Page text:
More Japanese Dessert Recipes

If you make this Matcha Butter Mochi Cake, be sure to let me know what you think with a comment below!

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Vegan Matcha Butter Mochi Cake Veggiekins Blog

Matcha Butter Mochi Cake (vegan, no eggs)

  • Author: Remy Park


This stretchy, chewy and sweet Matcha Butter Mochi Cake is a vegan and gluten-free take on a beloved Japanese-Hawaiian dessert.


Units Scale
  • 35 oz silken tofu
  • 1/4 cup vegan butter, or coconut oil
  • 1 cup organic sugar
  • 2 cans full-fat coconut milk (or evaporated coconut milk)
  • 1 tbsp ceremonial grade matcha powder
  • 1 lb sweet glutinous rice flour (1 box Koda Farms brand)
  • 2 teaspoons baking powder
  • 2 teaspoons vanilla bean paste
  • 1/4 teaspoon salt

optional, for garnish

  • 2 tbsp pistachios, finely chopped
  • 1/4 cup unsweetened coconut


  1. Preheat your oven to 350F and grease a 10×10 square baking pan with vegan butter or coconut oil.
  2. First, we’re going to break down the tofu. You can do this in a food processor, or simply pass it through a sieve to get a nice, smooth liquid!
  3. Next, melt the butter over low heat in a saucepan. Once the butter is mostly melted, remove from heat, add the sugar, coconut milk, tofu and vanilla bean paste or extract and whisk until evenly incorporated. Don’t whisk too vigorously–avoid creating too much bubble!
  4. In a large mixing bowl, sift in your dry ingredients–matcha powder, glutinous rice flour, baking powder and salt. Add your melted butter mixture to the dry ingredients and stir with a rubber spatula until completely smooth.
  5. Transfer your mixture into your baking pan and tap the pan on a hard surface to remove any air bubbles. If desired, cover the surface with your pistachio and coconut mixture
  6. Bake in the oven for 1 hour, until surface is golden brown. Let cool completely until cutting into small squares. Traditionally, it is cut into 24 pieces!

Filed under: Eat, Gluten Free, Snacks, Sweet Treats

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BY Remy Park • February 23, 2022

Matcha Butter Mochi Cake (vegan, no eggs)

Vegan Matcha Butter Mochi Cake Veggiekins Blog

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  1. Molly says:
    Hey, thanks for this recipe! I was looking to make plant based butter mochi (with freeze dried strawberry powder) but since the egg plays such a huge role, I was really undecided about what to use as a substitute (silken tofu, starch, sweet potato). Luckily, I found your recipe and I’m so glad you posted this! Thank you.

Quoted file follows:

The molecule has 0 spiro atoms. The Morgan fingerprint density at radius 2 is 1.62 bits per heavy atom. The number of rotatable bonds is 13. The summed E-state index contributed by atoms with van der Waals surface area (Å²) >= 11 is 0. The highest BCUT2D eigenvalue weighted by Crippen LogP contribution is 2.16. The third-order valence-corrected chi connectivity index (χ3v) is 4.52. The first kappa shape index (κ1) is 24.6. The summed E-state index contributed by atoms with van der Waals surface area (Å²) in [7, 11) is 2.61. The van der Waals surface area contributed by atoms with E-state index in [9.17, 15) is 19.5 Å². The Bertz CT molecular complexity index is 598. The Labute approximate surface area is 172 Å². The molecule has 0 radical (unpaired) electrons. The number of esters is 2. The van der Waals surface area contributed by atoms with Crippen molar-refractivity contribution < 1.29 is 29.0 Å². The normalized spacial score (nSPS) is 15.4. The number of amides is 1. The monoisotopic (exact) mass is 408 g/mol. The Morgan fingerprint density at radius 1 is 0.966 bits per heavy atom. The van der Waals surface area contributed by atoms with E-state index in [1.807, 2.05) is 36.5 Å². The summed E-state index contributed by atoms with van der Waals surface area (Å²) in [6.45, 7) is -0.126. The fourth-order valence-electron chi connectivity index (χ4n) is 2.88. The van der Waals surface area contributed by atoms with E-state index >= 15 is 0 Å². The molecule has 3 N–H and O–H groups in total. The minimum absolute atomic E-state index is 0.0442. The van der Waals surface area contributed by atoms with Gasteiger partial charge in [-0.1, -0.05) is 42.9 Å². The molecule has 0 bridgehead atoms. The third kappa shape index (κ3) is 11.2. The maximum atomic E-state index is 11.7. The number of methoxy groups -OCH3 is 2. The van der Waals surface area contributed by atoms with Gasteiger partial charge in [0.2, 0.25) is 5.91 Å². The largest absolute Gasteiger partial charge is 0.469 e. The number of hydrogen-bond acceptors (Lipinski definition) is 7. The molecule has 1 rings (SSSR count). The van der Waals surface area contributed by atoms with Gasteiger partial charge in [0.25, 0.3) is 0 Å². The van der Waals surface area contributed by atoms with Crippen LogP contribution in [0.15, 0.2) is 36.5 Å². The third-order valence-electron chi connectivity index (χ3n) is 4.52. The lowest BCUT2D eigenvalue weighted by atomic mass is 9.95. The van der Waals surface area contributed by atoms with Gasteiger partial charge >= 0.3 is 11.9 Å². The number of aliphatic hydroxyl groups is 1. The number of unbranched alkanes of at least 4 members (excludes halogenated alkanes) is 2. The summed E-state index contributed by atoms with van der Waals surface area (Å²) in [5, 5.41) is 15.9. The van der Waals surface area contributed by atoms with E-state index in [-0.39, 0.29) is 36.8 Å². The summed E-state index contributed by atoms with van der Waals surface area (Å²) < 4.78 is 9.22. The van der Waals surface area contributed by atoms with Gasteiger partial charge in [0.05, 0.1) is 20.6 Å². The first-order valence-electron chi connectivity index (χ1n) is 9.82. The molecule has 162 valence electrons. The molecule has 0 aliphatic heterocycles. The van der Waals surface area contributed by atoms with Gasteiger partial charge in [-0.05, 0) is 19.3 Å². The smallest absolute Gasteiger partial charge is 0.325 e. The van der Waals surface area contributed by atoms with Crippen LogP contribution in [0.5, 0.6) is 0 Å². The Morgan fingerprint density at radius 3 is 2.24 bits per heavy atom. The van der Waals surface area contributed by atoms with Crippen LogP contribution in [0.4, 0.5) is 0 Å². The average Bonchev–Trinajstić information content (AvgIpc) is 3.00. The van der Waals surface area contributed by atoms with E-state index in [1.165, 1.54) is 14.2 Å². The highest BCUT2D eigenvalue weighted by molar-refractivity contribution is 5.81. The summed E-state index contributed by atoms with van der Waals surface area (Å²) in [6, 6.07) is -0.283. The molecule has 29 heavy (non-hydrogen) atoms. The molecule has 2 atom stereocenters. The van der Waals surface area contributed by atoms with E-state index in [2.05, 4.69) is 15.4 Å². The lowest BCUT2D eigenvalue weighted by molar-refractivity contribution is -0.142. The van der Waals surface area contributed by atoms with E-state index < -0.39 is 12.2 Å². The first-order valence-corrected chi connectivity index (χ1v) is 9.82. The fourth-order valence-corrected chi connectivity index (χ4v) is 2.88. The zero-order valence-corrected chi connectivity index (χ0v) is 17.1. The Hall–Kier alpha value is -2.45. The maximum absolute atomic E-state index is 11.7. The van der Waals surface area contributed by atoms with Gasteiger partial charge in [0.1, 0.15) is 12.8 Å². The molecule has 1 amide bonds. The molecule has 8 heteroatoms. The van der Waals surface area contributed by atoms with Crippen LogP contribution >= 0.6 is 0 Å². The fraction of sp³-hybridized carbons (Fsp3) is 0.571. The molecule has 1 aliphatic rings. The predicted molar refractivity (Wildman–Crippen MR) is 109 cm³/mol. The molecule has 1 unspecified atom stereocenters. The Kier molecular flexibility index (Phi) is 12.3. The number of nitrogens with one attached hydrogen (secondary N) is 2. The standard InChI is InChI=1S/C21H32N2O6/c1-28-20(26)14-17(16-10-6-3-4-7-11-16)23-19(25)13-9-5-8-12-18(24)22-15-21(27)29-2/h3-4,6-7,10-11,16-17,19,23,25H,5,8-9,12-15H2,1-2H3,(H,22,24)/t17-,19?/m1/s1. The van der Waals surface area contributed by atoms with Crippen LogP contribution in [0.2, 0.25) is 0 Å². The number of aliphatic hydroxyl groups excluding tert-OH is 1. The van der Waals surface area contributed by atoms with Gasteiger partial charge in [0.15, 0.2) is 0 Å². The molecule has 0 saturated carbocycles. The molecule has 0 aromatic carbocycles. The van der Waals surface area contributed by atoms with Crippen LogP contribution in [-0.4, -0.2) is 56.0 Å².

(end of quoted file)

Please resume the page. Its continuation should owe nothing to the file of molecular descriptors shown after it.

2. K says:
    How do we know how much silken tofu to use, between 3-5 oz?
    • Showit User says:
      Aim for 4! I put that in because generally it's hard to separate the water from silken tofu without crushing it, but if the measurement is off by an oz it's no biggie, basically :)
  3. Nithya says:
    Hey Remy! Will this be edible if frozen (and not thawed)? Or will it be hard?
    • Remy says:
      If frozen it will be rock hard! Rice flour tends to firm up significantly so be careful (watch out for your teeth!)
  4. Hannah says:
    Hi! I have all of the ingredients except for organic sugar (which I don't use because I'm refined sugar-free). Would maple syrup or dates work instead? Thanks in advance!
    • Remy Park says:
      Hi! Unfortunately neither will work in this recipe--it's important that the sugar is granulated but if you can find an alternative that is granulated, it might work!
  5. Gigi says:
    The tofu is supposed to be liquified? Can I use my vitamix if I don't have a food processor?
  6. Laith says:
    Hey. The recipe mentions 2 cans of coconut milk but they don't mention the volume of the cans. How much is in one can?
  7. Pea says:
    Sadly I’m out of matcha right now 😭😭😭 Could I replace it with cocoa powder or something?

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Hi there, I’m Remy! Welcome to Veggiekins Blog, home to nourishing vegan + gluten-free recipes and tips to live your best balanced and holistic life. I’m a human on a mission to empower you to be well and be kind to your mind, body and soul with the healing power of plants.